Why You Should Be Sleeping On Your Back

Do you have a favourite sleeping position? Some people like to curl themselves up into a fetal position, while others prefer to lie back and relax. Everyone will have that one position that brings them maximum comfort and helps them fall soundly asleep. But what if I told you that some sleeping positions are better than others?

In particular, sleeping on your back with your head facing up is widely considered to be the best sleeping position for almost anyone. However, it is not the most popular position as many do not find it naturally comfortable, and some superstitious folks even claim that sleeping on your back is similar to how someone who died is laid in a coffin, so it’s best to avoid that position.

Superstitions aside, it is scientifically proven that sleeping on your back has more health benefits compared to any other position, so you might want to read on and learn how to do just that.

 

Why Should You Sleep On Your Back?

Snoozing face up is considered to be the healthiest option available for a number of reasons. First of all, it allows your head, neck, as well as your spine,  to rest in a neutral position. This means that you will not feel any extra pressure on these areas as your back is kept straight, which makes it less likely for you to experience any aches or pains.

Another reason why sleeping on your back is a good idea is because it prevents acid reflux from occurring. Acid reflux, which is also known as heartburn, happens when some of your stomach acids flow up into your oesophagus. This causes burning pain in the chest area as the walls of your oesophagus are not protected from the stomach’s hydrochloric acid. When sleeping on your back, your head is propped up on a pillow so it is elevated, thus the acid cannot flow upwards.

If you’re the type of person who cares deeply about having healthy and youthful skin, you’ll be glad to know that sleeping on your back also helps to prevent wrinkles from forming. When you’re lying on your back, your head is laid flat with your face pointing upwards. This prevents your cheeks and forehead from coming into contact with your pillow. Imagine spending hours with your skin pressed against the pillow’s surface — it’s no wonder why wrinkles will form. Additionally, if you have acne on your face, keeping your face up will prevent your acne from touching your pillow. This not only prevents your pillowcase from getting stained but also prevents your sensitive facial skin from becoming irritated and inflamed.

 

How To Train Yourself To Sleep Face Up

Now that you’ve read for yourself how sleeping on your back can have various benefits to your health, you might want to consider teaching yourself to sleep in that position every night. It’s not an easy task, especially when your muscle memory is so used to you falling asleep in another different position. However, it is possible to train yourself to slowly overcome your initial discomfort, and soon enough you’ll be effortlessly drifting off into a peaceful slumber while lying on your back. Here are some things you can do to train yourself to sleep back-down face-up.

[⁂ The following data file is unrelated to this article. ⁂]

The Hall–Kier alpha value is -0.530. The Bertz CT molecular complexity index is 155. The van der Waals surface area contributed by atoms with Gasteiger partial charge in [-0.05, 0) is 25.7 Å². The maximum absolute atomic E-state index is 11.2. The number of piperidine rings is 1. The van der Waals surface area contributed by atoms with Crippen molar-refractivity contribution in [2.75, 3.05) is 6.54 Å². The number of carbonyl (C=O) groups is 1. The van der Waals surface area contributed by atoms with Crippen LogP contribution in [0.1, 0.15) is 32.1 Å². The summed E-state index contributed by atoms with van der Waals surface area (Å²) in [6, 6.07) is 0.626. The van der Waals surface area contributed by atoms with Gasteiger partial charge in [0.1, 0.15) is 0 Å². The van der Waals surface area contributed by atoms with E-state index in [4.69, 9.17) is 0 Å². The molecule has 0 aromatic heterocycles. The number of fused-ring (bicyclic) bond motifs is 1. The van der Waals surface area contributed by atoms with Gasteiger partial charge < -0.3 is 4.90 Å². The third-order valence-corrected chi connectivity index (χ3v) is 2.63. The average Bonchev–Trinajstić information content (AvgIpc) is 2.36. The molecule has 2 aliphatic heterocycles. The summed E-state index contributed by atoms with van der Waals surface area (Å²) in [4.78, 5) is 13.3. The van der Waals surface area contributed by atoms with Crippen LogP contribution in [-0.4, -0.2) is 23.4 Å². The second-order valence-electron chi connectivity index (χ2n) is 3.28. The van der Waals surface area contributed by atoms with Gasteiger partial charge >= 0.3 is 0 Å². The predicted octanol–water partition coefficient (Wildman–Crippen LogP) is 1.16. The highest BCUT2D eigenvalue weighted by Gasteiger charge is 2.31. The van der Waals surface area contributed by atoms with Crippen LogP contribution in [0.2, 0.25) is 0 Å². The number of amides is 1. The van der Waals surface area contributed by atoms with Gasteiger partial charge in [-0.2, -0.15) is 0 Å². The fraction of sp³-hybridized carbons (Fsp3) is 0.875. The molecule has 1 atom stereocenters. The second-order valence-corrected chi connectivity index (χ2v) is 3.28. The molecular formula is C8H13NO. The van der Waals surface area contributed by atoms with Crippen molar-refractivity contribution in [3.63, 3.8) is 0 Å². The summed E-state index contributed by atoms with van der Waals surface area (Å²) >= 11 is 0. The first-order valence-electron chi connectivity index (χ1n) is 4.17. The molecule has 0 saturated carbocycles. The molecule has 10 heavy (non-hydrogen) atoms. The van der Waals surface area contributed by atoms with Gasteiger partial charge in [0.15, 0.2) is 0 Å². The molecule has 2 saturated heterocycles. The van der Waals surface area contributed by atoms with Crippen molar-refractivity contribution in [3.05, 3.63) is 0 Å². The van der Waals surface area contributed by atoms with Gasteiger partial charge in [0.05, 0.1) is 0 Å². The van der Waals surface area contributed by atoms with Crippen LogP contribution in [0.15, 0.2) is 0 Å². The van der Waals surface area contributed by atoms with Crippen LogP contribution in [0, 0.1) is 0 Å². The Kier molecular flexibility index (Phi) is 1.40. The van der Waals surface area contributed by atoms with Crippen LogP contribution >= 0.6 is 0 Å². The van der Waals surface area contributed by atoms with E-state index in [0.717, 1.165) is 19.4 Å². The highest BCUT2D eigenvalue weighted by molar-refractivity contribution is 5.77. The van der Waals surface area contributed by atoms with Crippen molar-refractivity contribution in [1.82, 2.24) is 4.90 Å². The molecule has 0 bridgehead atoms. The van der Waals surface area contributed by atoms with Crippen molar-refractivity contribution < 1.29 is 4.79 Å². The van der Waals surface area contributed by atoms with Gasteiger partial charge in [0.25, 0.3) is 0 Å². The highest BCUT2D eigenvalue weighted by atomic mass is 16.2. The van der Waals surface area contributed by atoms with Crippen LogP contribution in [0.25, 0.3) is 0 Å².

Get A Good Mattress

This is a good tip not just to help you learn how to sleep on your back, but in general, you should have a mattress you feel comfortable lying on. One main factor you should consider before getting a mattress is the way your spine curves. On a suitable mattress, your spine should naturally curve slightly, and your head, shoulders, buttocks, and heels will be aligned. This is especially important since you’ll be lying on your back to sleep, so it needs to be as comfortable as possible.

A Good Pillow Or Two

If you’re going to be lying on your back, your head will need good support as well. A good pillow should elevate your head just slightly and not make you feel like you are straining your neck. Soft pillows may feel comfortable at first, but if they sink in and do not offer enough elevation, you should get a firmer pillow that can hold some weight. Pillows aren’t just for your head — getting a pillow to put under your knees can help relieve some of the pressure and pain you might feel on your spine.

Mind Your Arms And Legs

Just because you’re sleeping on your back, it does not mean you have to force your arms to lay flat at your sides, nor do your legs have to be kept rigid and straight. In actual fact, keeping your limbs stiff and stuck in that position is likely to be counterproductive. By keeping your arms and legs spread out across the mattress, you’re distributing your weight around, so there is less pressure that will build upon your joints and thus you won’t feel the aches.

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